Q & A: Punahou coach Kale Ane

Kale Ane will begin his 20th season as Punahou head coach on Saturday at Kahuku. Photo by Jamm Aquino/Star-Advertiser

Twenty years in as head coach, Kale Ane has experienced highs and lows at his alma mater.

Punahou football has been a powerhouse for years now, even as Saint Louis has returned to the pinnacle with consecutive state championships. The Buffanblu aren’t very far behind. With a blue-chip linebacker, Maninoa Tufono, and a solid corp of returnees, they’re in position to make plenty of noise in the all-new — or the reborn version of the old all-city league ILH.

The opening weekend of the Open Division is here. No. 4 Punahou visits No. 2 Kahuku on Saturday.

Ane chatted with Hawaii Prep World on Wednesday.

HPW: Before we discuss this year’s team, Maninoa’s amazing video is blowing up. (Tufono announced his oral commitment to USC on Monday.)

Kale Ane: I just saw it. It’s very nice. I thought it was well done. I wanted to get some popcorn and a soda. It was like being at a movie. I wasn’t even aware that he was making that commitment or decision.

HPW: That was a really nicely done video. But there are other things that aren’t as productive. This is an age when there can be so many outside activities or distractions for high schoolers.

Ane: It helps us to focus on what we need to do. We kind of narrowed down on our distractions and, you focus on what we need to do to get better. Distractions aren’t a bad thing. It just takes away from focus, doesn’t mean it’s wrong. Takes away from time and preparation.

HPW: You’re from an era when public and private schools belong to a single league. What’s your thought on the Open Division?

Ane: It’s partly the alliance between the two leagues and playing some really quality teams that will do something different each week. It really came down to us knowing what Kamehameha and Saint Louis do each week. Now, it’s a general idea, but different each week. Playing at different sites, under the lights and going at it, all those things will be great.

HPW: One of our readers mentioned that Punahou has six road games, that’s six out of nine Open Division games.

Ane: Six road games — I don’t think it’s a bad thing. We’d love to play here, but we don’t have lights. We understand the situation. There’s an opportunity to go to legendary sites like Waianae, Kahuku and Mililani and have great competition.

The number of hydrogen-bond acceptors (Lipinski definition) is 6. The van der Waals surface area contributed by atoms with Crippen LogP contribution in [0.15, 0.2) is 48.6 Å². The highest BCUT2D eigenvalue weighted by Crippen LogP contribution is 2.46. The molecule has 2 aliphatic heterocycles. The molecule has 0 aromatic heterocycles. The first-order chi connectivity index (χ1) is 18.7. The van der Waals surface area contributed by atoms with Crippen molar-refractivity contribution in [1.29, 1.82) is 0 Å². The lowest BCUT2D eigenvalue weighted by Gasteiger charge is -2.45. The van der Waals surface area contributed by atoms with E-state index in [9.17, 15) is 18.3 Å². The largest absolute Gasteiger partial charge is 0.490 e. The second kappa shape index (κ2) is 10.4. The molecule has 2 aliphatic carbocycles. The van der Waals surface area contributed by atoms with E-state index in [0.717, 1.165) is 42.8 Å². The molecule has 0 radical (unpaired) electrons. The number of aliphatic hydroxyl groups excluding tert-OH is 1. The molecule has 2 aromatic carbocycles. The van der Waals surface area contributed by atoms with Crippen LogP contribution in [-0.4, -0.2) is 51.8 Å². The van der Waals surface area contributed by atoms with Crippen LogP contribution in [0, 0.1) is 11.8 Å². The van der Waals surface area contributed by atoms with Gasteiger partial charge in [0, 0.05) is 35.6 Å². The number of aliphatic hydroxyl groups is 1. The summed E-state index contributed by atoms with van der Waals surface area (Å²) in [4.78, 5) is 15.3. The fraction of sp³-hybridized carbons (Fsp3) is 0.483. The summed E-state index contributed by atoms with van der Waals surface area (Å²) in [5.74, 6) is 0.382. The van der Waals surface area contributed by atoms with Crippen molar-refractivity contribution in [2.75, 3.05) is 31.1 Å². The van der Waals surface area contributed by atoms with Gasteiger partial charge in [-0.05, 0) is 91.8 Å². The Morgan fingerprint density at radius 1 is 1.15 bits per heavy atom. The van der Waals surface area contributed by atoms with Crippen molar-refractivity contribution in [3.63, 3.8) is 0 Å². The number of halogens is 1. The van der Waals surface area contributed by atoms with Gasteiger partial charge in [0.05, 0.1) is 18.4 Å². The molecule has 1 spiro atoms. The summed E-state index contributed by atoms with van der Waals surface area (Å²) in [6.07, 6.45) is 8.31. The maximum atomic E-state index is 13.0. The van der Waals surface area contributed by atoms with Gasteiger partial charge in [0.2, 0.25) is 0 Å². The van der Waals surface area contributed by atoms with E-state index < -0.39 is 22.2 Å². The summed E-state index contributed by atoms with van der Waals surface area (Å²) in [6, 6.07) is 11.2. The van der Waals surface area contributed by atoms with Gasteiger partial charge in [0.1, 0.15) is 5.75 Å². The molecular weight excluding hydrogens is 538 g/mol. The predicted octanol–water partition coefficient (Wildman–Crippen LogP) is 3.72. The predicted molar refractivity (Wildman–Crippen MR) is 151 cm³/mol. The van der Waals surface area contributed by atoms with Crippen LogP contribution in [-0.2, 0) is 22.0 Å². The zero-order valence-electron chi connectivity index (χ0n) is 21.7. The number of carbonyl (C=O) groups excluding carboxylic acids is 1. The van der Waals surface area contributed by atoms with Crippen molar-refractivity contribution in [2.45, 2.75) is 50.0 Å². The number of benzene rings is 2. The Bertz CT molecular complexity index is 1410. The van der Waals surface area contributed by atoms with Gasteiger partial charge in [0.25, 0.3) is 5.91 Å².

HPW: What’s the situation at quarterback now?

Ane: We’ve got great competition between Hugh Brady, who got a chance to play during last season, he’s doing really well. Kobe Muasau is super athletic and picking things up quickly.

HPW: Who do these two remind you of?

Ane: Brady reminds me a little bit of Nick Kapule, probably a little more athletic. He’s solid, he makes good decisions, gets the ball off quickly and doesn’t get rattled. Nick got the ball out quicker. Kobe, we haven’t had anyone like him. A little bit like Steve Barber, not afraid to tuck it and run. Strong arm.

HPW: The heart of this offense has been, in large part, your offensive line. Your people! (Ane was a standout O-lineman at Punahou, then Michigan State before playing in the NFL.) Tell me about your returnees.

Ane: We’ve got (left tackle) Duke Clemens (commit to UCLA) back. We lost some key guys, it’s a key position for us. Duke and (center/tackle) Blake Feigenspan, he’s been getting offers (commit to Army). Real cerebral. Toa Moeai, our right tackle, he’s got a couple of offers already (Nebraska, Oregon, Virginia. He’s a big strong athletic kid. He’s only a Jr., played some tight end for us last year, real athletic.

HPW: Is Toa’s career as a pass catcher over?

Ane: We’ll see. The rest is by committee, tough, hard-nosed kids, and they’re smart.

HPW: There are NFL O-linemen who claim that their position has the most stable husbands and fathers.

Ane: Offensive linemen are reliable. They can watch babies.

HPW: Kahuku has a tremendous 1-2 combo at running back. So does Punahou.

Ane: We’ve got some really good running backs. Vince Terrell, he’s cat quick. Then our big boy, Siveni Kaufusi. He can go inside and outside. They both have good hands. We’re happy with them.

HPW: The economy of the offense has been fun to watch over the years. Your receivers work like a machine. Who are the returnees?

Ane: We’ve got Koa Eldredge, Tamatoa Falatea, Kanoa Kalahiki, Noa Takeyama, Treyden Buder-Nakasone. They’re just solid, make plays, get knocked down, get back in the huddle.

HPW: The kicking game has been dominant for a long time.

Ane: Yes, Tim Horn has a scholarship to UW. He’s got a whole year to prove it. We’ve had Jett (Toner) and Kaimi (Fairbairn), just a solid group of kickers.

HPW: Who are your top guys on the defensive line?